“I like to think that I’m measured in how I speak about it because I am so grateful for the opportunity. I’m grateful for the fact that females are getting more opportunities in different roles than maybe they did before, so for that, I’m happy. I hope the next generation of young girls and boys looks at someone in a color analyst role and doesn’t even think about their gender.”

And she gives credit to her bosses who she says put gender aside in their decision-making.

“For me, personally, I don’t like talking about myself and I don’t like thinking about it in that manner. I believe that my bosses felt that I was the person they wanted in that role and would be capable of doing that job in the best way regardless of me being a female. And that’s important to me. And it’s important to me that being put in that role that eventually, I’m not looked at as being a female analyst.

“However I think there’s a responsibility to be good enough, to be competent enough.”

She realizes as well that the job she does will be judged when other bosses, most likely male, take a look at candidates for similar jobs. Same is true, she notes, for the eight female assistant coaches now in the league.

“I only hope that those behind me are afforded the same opportunities because of the job that I do. The making history I don’t like to talk about, but I do like the fact that there are high school girls or junior high girls or when I go into camps in the summer, they want to do this job, or they want to do a different job, or they look at [Celtics assistant coach] Kara Lawson or [Wizards assistant coach] Kristi Toliver or [Spurs assistant coach] Becky Hammon — they don’t even think twice about an opportunity to do things because they see people that look like them or that are like them who are females. And so that is why it’s special to me, for the next generation, for those who want to be doing this job.”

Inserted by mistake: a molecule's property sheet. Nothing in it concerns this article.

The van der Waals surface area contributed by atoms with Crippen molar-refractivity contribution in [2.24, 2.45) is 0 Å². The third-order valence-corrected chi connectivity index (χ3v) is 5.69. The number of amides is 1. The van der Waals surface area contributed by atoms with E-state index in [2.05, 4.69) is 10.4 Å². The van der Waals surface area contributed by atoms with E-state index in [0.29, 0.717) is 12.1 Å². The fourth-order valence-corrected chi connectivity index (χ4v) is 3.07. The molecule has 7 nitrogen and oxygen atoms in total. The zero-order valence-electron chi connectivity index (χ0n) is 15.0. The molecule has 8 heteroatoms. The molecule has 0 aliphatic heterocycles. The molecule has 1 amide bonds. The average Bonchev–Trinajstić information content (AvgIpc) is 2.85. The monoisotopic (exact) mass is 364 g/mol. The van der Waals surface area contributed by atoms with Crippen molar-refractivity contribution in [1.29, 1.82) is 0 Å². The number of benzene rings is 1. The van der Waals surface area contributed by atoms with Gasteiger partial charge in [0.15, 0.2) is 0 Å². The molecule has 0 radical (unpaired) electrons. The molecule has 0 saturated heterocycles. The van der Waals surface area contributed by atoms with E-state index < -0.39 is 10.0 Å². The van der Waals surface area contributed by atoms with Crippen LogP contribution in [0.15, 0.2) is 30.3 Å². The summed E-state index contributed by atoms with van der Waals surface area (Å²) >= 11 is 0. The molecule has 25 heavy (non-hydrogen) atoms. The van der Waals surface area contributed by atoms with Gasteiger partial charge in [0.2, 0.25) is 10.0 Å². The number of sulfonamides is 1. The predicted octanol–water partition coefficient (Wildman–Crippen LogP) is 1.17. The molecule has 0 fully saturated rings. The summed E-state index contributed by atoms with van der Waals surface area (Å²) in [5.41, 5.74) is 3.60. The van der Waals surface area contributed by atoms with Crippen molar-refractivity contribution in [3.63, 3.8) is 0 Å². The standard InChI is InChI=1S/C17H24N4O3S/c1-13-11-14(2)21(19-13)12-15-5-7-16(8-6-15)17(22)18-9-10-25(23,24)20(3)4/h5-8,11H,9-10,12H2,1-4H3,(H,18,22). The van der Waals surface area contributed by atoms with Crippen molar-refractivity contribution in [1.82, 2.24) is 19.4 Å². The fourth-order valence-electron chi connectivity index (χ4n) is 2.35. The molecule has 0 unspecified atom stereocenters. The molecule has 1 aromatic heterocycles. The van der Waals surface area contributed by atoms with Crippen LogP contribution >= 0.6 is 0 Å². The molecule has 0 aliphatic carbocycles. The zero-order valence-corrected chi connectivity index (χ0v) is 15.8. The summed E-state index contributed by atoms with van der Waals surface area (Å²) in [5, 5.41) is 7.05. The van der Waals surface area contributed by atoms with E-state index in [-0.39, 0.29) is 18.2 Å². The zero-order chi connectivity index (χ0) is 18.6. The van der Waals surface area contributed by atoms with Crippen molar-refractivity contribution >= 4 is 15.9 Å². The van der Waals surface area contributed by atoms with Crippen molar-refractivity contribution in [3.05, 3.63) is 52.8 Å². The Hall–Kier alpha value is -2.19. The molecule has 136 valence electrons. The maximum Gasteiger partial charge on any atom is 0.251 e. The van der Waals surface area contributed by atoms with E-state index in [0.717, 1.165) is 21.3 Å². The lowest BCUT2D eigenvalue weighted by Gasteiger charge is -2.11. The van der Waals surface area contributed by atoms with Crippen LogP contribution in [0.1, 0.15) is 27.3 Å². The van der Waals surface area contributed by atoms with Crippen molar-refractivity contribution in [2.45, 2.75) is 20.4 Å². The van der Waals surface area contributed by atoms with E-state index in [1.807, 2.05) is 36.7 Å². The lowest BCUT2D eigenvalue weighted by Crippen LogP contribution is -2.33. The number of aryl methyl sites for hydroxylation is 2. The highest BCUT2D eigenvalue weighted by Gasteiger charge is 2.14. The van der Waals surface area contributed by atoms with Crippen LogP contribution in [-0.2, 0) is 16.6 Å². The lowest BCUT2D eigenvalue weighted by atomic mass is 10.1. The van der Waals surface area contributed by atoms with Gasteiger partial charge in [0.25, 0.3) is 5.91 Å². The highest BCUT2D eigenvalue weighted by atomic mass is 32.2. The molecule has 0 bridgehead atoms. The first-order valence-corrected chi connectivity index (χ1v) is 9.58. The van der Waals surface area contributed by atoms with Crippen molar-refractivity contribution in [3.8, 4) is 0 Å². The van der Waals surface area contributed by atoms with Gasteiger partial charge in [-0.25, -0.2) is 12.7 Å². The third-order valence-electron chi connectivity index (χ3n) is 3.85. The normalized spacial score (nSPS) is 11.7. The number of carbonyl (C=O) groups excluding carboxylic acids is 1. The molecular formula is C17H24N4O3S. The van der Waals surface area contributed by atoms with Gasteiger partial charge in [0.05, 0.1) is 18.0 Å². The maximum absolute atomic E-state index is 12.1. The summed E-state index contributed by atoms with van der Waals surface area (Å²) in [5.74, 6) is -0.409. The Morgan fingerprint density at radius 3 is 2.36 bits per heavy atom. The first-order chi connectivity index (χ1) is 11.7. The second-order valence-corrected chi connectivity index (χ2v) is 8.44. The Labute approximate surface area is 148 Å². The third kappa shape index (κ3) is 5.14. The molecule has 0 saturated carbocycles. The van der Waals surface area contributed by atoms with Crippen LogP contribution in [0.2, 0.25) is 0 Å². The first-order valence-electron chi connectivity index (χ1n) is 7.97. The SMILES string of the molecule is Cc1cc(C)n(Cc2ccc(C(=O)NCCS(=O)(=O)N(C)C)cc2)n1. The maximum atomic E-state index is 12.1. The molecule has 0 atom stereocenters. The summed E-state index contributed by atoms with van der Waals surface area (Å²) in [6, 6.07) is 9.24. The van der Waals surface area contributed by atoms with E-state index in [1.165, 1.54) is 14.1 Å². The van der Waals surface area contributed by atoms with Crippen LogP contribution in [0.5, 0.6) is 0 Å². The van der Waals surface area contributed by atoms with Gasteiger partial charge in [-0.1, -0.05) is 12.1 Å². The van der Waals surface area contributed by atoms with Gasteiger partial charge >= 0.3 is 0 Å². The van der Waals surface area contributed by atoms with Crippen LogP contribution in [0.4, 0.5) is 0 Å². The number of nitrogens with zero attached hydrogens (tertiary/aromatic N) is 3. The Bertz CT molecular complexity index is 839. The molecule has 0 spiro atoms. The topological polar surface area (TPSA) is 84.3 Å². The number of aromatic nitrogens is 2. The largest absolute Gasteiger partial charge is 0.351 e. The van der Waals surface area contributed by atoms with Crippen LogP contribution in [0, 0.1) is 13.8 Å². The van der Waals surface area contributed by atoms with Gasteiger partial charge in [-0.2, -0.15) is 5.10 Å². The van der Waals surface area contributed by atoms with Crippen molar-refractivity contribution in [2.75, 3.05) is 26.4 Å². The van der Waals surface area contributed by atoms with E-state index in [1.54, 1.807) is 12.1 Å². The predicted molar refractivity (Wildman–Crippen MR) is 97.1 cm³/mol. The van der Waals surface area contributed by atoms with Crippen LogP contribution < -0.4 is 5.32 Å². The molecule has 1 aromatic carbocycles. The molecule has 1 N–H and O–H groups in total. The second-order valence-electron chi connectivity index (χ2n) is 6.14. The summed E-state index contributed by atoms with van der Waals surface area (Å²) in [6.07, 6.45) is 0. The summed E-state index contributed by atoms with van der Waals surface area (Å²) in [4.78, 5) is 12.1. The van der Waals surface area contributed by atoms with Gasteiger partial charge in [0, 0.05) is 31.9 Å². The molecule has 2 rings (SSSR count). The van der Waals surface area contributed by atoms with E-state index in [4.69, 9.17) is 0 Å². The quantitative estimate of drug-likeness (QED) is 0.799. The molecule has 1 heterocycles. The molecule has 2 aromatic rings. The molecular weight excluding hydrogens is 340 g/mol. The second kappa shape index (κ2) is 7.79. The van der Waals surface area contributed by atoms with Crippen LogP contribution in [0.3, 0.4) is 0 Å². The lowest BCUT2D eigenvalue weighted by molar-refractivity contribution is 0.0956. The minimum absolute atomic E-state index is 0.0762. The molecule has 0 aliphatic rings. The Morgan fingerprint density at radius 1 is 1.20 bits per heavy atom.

Kustok also believes there will be a female NBA head coach — and soon.

“Without a doubt. The more things become normalized, it’s a process. And there’s a long way to go. However, I absolutely feel like it will happen, and I don’t know the timeline of it.

“So many of these players are coaches and we know the NBA is a very progressive league. They care about your basketball acumen. They care about: Can you help me as a player? They care about what it is that you bring to the table. Their only concern is: Can this person help us, help our team, help me become a better player? And I believe that’s there, so I think it’s just a matter of time.”

And what about her, Serby asks, What about Coach Kustok? She has experience on the college and AAU levels as well as a masters degree in Corporate & Multicultural Communication. And she’s watched a lot of tape.

That’s a great question. I was an assistant at DePaul [women’s team]. In many ways it does, because I feel like a large portion of what I do in this role and for my prep is you’re watching film, you’re breaking things down, you’re looking at things in a certain way.

“I coached an AAU team when I was in Chicago. There’s an aspect of coaching and helping people that I love. But currently, the role I’m in and doing what I’m doing is such a great challenge for me. I love what I’m doing. But you always kind of keep options open for all things.”

Kustok is currently the highest profile woman associated with the Nets ... although on at least one bio, Clara Wu Tsai lists herself as “co-owner” of the Nets along with husband Joe.

And when a woman coach or executive joins the Nets front office, she’ll have someone to thank in the broadcast booth for leading the way.